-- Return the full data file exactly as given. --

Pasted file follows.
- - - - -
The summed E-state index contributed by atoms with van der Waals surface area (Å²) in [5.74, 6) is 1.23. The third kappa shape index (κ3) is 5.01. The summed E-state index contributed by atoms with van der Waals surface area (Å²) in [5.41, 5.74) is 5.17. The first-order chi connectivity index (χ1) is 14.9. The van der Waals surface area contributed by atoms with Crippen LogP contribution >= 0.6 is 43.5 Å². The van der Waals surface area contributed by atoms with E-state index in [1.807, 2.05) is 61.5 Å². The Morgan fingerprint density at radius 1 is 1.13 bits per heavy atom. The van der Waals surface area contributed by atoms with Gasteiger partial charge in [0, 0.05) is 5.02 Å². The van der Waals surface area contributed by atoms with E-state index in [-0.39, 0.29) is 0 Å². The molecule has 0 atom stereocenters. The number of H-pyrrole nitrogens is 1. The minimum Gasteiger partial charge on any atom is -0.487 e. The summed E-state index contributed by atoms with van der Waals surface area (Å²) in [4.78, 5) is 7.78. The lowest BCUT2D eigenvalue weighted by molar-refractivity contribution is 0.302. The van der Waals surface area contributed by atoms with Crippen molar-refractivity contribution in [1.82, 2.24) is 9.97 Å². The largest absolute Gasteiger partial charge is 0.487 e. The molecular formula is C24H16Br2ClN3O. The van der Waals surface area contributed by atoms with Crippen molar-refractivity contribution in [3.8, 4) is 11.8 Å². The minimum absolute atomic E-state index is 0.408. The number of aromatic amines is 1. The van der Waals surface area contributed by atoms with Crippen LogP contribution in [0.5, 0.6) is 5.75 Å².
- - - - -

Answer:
The summed E-state index contributed by atoms with van der Waals surface area (Å²) in [5.74, 6) is 1.23. The third kappa shape index (κ3) is 5.01. The summed E-state index contributed by atoms with van der Waals surface area (Å²) in [5.41, 5.74) is 5.17. The first-order chi connectivity index (χ1) is 14.9. The van der Waals surface area contributed by atoms with Crippen LogP contribution >= 0.6 is 43.5 Å². The van der Waals surface area contributed by atoms with E-state index in [1.807, 2.05) is 61.5 Å². The Morgan fingerprint density at radius 1 is 1.13 bits per heavy atom. The van der Waals surface area contributed by atoms with Gasteiger partial charge in [0, 0.05) is 5.02 Å². The van der Waals surface area contributed by atoms with E-state index in [-0.39, 0.29) is 0 Å². The molecule has 0 atom stereocenters. The number of H-pyrrole nitrogens is 1. The minimum Gasteiger partial charge on any atom is -0.487 e. The summed E-state index contributed by atoms with van der Waals surface area (Å²) in [4.78, 5) is 7.78. The lowest BCUT2D eigenvalue weighted by molar-refractivity contribution is 0.302. The van der Waals surface area contributed by atoms with Crippen molar-refractivity contribution in [1.82, 2.24) is 9.97 Å². The largest absolute Gasteiger partial charge is 0.487 e. The molecular formula is C24H16Br2ClN3O. The van der Waals surface area contributed by atoms with Crippen molar-refractivity contribution in [3.8, 4) is 11.8 Å². The minimum absolute atomic E-state index is 0.408. The number of aromatic amines is 1. The van der Waals surface area contributed by atoms with Crippen LogP contribution in [0.5, 0.6) is 5.75 Å².